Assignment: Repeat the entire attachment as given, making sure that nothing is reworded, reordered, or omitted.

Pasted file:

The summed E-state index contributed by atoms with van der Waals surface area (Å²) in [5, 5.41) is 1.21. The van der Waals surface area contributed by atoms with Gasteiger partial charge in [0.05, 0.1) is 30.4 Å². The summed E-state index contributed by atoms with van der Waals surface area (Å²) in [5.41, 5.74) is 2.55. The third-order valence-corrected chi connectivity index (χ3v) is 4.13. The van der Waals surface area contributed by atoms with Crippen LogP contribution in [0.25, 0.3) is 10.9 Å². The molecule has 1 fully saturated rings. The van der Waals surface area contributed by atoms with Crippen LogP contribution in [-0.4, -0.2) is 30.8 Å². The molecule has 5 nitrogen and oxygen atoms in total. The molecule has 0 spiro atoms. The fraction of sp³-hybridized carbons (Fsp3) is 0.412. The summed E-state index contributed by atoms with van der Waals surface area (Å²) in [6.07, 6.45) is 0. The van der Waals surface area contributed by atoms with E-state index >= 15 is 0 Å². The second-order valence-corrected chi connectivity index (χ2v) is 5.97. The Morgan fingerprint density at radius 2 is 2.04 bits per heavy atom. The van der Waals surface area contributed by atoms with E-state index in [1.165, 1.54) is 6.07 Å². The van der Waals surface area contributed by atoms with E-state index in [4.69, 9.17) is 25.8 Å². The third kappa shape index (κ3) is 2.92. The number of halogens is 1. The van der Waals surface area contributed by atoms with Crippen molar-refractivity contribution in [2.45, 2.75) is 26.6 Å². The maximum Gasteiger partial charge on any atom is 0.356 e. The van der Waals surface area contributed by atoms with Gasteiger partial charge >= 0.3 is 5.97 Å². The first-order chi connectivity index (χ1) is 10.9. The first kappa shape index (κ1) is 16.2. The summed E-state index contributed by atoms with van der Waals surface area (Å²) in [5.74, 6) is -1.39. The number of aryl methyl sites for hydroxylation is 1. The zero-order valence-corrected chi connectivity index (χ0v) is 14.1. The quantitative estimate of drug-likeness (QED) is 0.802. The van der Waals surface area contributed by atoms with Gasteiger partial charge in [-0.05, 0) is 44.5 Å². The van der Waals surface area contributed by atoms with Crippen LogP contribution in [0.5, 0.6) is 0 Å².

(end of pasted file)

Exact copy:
The summed E-state index contributed by atoms with van der Waals surface area (Å²) in [5, 5.41) is 1.21. The van der Waals surface area contributed by atoms with Gasteiger partial charge in [0.05, 0.1) is 30.4 Å². The summed E-state index contributed by atoms with van der Waals surface area (Å²) in [5.41, 5.74) is 2.55. The third-order valence-corrected chi connectivity index (χ3v) is 4.13. The van der Waals surface area contributed by atoms with Crippen LogP contribution in [0.25, 0.3) is 10.9 Å². The molecule has 1 fully saturated rings. The van der Waals surface area contributed by atoms with Crippen LogP contribution in [-0.4, -0.2) is 30.8 Å². The molecule has 5 nitrogen and oxygen atoms in total. The molecule has 0 spiro atoms. The fraction of sp³-hybridized carbons (Fsp3) is 0.412. The summed E-state index contributed by atoms with van der Waals surface area (Å²) in [6.07, 6.45) is 0. The van der Waals surface area contributed by atoms with E-state index >= 15 is 0 Å². The second-order valence-corrected chi connectivity index (χ2v) is 5.97. The Morgan fingerprint density at radius 2 is 2.04 bits per heavy atom. The van der Waals surface area contributed by atoms with E-state index in [1.165, 1.54) is 6.07 Å². The van der Waals surface area contributed by atoms with E-state index in [4.69, 9.17) is 25.8 Å². The third kappa shape index (κ3) is 2.92. The number of halogens is 1. The van der Waals surface area contributed by atoms with Crippen molar-refractivity contribution in [2.45, 2.75) is 26.6 Å². The maximum Gasteiger partial charge on any atom is 0.356 e. The van der Waals surface area contributed by atoms with Gasteiger partial charge >= 0.3 is 5.97 Å². The first-order chi connectivity index (χ1) is 10.9. The first kappa shape index (κ1) is 16.2. The summed E-state index contributed by atoms with van der Waals surface area (Å²) in [5.74, 6) is -1.39. The number of aryl methyl sites for hydroxylation is 1. The zero-order valence-corrected chi connectivity index (χ0v) is 14.1. The quantitative estimate of drug-likeness (QED) is 0.802. The van der Waals surface area contributed by atoms with Gasteiger partial charge in [-0.05, 0) is 44.5 Å². The van der Waals surface area contributed by atoms with Crippen LogP contribution in [0.5, 0.6) is 0 Å².